Sunday, December 23, 2012

Is there still a rational basis for the Second Amendment?

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U.S. gun culture

This post developed from an idle thought I had during a conversation with a friend, and as a result, is more of a meandering than anything else. But I thought it would be interesting to share here should it spark any interesting discussion. Quite simply: Is there still a rational and reasonable basis for the continued existence of the U.S. Constitution’s Second Amendment in this modern day and age? (Note: This post is about the Second Amendment specifically, not the right to bear arms in and of itself. More at the bottom of the post.)

I don’t pretend to be a legal or historical buff, so I’ll keep things simple. From what I do know, Amendment II’s raison d’être was generally bipartite:

  • 1) Ensure national security through a well-armed militia to defend against invaders; and

  • 2) Grant U.S. citizens the means to overthrow the federal government should it become tyrannical.

  • (I’m well aware that there’s more than enough detail and nuance with these points and others to sustain countless endless legal and historical debates, but for the purposes of this post, that was basically the basis for including the right to bear arms in the Bill of Rights.)

    Both of these points were quite valid during the days when the Second Amendment was created and enacted. Tensions with then-imperialist Britain meant constant worry about being attacked, and one of the overarching themes throughout the Constitution and other writings from the Founding Fathers is a general concern for freedom from dominion one way or another (a natural reaction, considering how they’d recently warred for their independence). Allowing commoners to arm themselves and form militarized groups was an obvious and rational solution to the very real concerns of the time.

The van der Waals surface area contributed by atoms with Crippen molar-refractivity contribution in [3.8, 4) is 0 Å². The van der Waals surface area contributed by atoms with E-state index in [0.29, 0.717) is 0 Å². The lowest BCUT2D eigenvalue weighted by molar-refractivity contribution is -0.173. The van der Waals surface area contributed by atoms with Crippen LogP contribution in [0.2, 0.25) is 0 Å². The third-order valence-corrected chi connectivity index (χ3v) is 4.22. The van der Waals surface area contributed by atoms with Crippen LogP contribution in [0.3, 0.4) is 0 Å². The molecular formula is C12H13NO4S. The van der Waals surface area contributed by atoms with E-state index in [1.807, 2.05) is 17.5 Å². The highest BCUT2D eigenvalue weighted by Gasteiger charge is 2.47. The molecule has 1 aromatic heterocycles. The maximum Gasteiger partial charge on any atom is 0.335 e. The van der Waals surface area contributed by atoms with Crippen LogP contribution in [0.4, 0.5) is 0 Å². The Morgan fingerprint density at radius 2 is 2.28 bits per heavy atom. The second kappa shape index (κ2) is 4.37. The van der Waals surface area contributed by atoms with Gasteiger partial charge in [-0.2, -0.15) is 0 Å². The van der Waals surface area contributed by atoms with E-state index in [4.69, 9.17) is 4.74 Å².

But that’s the thing: Times change. The fledgling and vulnerable United States during the ratification of the Bill of Rights bears little resemblance to its current form as a global superpower, and the centralized, well-equipped federal military that grew out of the Civil War renders both previous premises all but moot:

  • 1) The risks of any U.S. territory (much less the mainland) being invaded by any external force beyond a rogue flock of seagulls is outright laughable in the age of rapid mobilization and nuclear arsenals (among many other factors); and

  • 2) For essentially the same reason, nothing short of having every single American man, woman and child march into Washington, DC with rifles in hand would be sufficient to destabilize a government as broad and powerful as the United States’s, and given that even the revelations of the federal government’s extrajudicial surveillance, assassination and indefinite detainment programs couldn’t spur more than renewed pointless partisan chicanery, I have my doubts that the American population retains much interest in forcefully opposing their government’s possible tyranny.

  • In other words, for better or worse, the two key reasons why the Second Amendment was necessary in the first place simply don’t apply anymore with the might of the U.S. Military.

    So then, what other evidentiary basis might there be for the lingering enshrinement of the U.S. citizenry’s right to bear arms in the U.S. Constitution? Or in other words, why shouldn’t it be repealed should the opportunity arise?

    Note: My position on gun rights is that sensible control is best: Civilians should be allowed to purchase and own firearms so long as they submit to criminal and behavioral background checks to weed out as many undesirables as possible, followed by mandatory safety training and with obligatory checkups every few years or so. Assault rifles and other high-powered weapons one would expect to see on a military battlefield should be restricted, as I can’t see a good reason why any random schmuck would need to walk around toting an AR-15 for “self-defense”. As for limits of gun and ammo quantities, that’s another tangent I’m not interested in broaching at the moment.

    If anything, repealing the Second Amendment might be worth it just to put an end to the fetishism it’s subjected to from the rabidly pro-gun lobby.